Committee:

Terry Walker (Advisor)

Subjects:

Physics, Astronomy and Astrophysics

Keywords:

NEUTRINOS; DSNB; Supernova; Redshift; flux; UNIVERSE; Neutrino Masses

Ng, Chun YuSeeking the Light in the Dark: Quests for Identifying Dark Matter
Doctor of Philosophy, The Ohio State University, 2016, Physics
The night sky is a beautiful display of stars and galaxies. We have come a long way to realize that they are made with substances that can be produced and studied on Earth. However, it has been discovered that those substances make up only 5% of the observable Universe, with the remaining 95% being mysterious substances called dark matter and dark energy, both of which have never been observed directly. Their nature is among the most profound questions in modern science, and unquestionably holds the key to the fundamentals of the Universe and laws of physics. In this dissertation, I discuss a series of papers related to studies of dark matter. I revisit the problem of dark matter annihilation in the extragalactic background radiation, and show that they are sensitive to the properties of the smallest dark matter halos. I show that the newly discovered high-energy astrophysical neutrinos can be used to test secret neutrino interactions through their propagation in the Cosmic Neutrino Background. I discuss how we use the Fermi-GBM to search for sterile neutrino dark matter in a region of parameter space that is not probed otherwise. I discuss a novel method for testing dark matter annihilation/decay signals with a line spectrum. Lastly, I discuss new and interesting results from gamma-ray observations of the Sun, and how this is related to future dark matter searches from the Sun.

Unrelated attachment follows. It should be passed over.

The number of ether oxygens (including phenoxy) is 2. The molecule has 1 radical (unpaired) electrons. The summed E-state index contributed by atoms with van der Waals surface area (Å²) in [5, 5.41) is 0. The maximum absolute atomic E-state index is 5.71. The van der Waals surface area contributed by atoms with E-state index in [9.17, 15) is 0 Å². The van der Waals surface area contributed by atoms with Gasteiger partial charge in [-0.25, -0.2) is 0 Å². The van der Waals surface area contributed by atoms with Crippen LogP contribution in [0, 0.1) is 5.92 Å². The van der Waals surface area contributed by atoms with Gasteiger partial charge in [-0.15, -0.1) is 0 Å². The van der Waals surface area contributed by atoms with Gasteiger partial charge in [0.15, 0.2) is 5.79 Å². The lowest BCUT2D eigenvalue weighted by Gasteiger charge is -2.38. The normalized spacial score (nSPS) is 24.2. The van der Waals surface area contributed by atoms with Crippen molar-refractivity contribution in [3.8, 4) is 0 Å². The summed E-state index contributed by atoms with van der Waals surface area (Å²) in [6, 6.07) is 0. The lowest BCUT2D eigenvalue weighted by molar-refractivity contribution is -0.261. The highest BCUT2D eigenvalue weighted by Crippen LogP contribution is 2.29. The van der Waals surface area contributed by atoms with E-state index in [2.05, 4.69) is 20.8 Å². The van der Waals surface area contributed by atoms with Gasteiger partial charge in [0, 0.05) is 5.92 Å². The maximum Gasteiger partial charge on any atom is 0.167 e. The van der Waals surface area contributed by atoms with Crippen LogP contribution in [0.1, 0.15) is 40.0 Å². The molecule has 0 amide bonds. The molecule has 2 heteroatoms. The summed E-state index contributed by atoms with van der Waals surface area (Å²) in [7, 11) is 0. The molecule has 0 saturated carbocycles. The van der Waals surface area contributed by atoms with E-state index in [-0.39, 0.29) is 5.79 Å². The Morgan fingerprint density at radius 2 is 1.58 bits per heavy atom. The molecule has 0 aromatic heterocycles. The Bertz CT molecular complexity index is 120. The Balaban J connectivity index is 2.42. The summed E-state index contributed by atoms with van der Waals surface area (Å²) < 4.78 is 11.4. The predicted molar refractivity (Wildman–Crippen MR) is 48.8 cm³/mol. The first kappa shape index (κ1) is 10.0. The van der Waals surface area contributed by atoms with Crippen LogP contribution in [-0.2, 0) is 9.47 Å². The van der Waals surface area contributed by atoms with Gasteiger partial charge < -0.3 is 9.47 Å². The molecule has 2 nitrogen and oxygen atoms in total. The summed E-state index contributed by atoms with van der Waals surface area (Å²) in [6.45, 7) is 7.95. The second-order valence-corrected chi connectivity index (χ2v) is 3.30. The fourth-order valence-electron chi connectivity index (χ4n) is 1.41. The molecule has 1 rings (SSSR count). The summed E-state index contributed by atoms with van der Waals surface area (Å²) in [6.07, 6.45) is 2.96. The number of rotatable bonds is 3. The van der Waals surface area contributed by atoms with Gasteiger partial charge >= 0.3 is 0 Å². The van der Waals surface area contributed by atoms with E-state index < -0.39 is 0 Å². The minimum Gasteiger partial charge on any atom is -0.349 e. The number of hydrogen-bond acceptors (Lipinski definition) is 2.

Committee:

John Beacom, Professor (Advisor); Amy Connolly, Professor (Committee Member); Robert Perry, Professor (Committee Member); Todd Thompson, Professor (Committee Member)

Subjects:

Astronomy; Astrophysics; Physics

Keywords:

Dark matter, neutrinos, gamma rays, cosmic rays, astrophysics, particle physics, physics

Laha, RanjanUsing the dark to see: dark matter and neutrinos enlighten the Universe
Doctor of Philosophy, The Ohio State University, 2014, Physics
We discuss two important research avenues in astroparticle physics: dark matter and neutrinos. We discuss both direct and indirect detection of dark matter. We calculate the signatures of dark matter annihilation from galaxy clusters in neutri- nos. We show the constraints on dark matter annihilation from radio measurements near the Galactic Center. We consider the dark matter annihilation contribution to the isotropic diffuse gamma-ray background and show how to determine the mini- mum dark matter halo mass for a given dark matter mass and annihilation channel. Motivated by recent hints on dark matter self-interactions, we calculate the nuclear recoil spectrum from a bound state dark matter scattering with a nuclei at rest in a dark matter direct detection experiment. We discuss non-standard interactions of neutrinos and astrophysical neutrino detection in the second part of the thesis. We derive strong constraints on a light Abelian gauge boson coupling to Standard Model leptons. In light of the recent detection of high energy neutrinos in IceCube, we discuss the cascade detection of high energy astrophysical neutrinos in IceCube and point out the benefits of this detection channel. We propose a new method to detect supernova electron neutrino in gadolinium loaded Super-Kamiokande detector and show that it can be used to measure the supernova electron neutrino spectrum to ~ 20% accuracy.

Committee:

John Beacom (Advisor)

Subjects:

Physics

Keywords: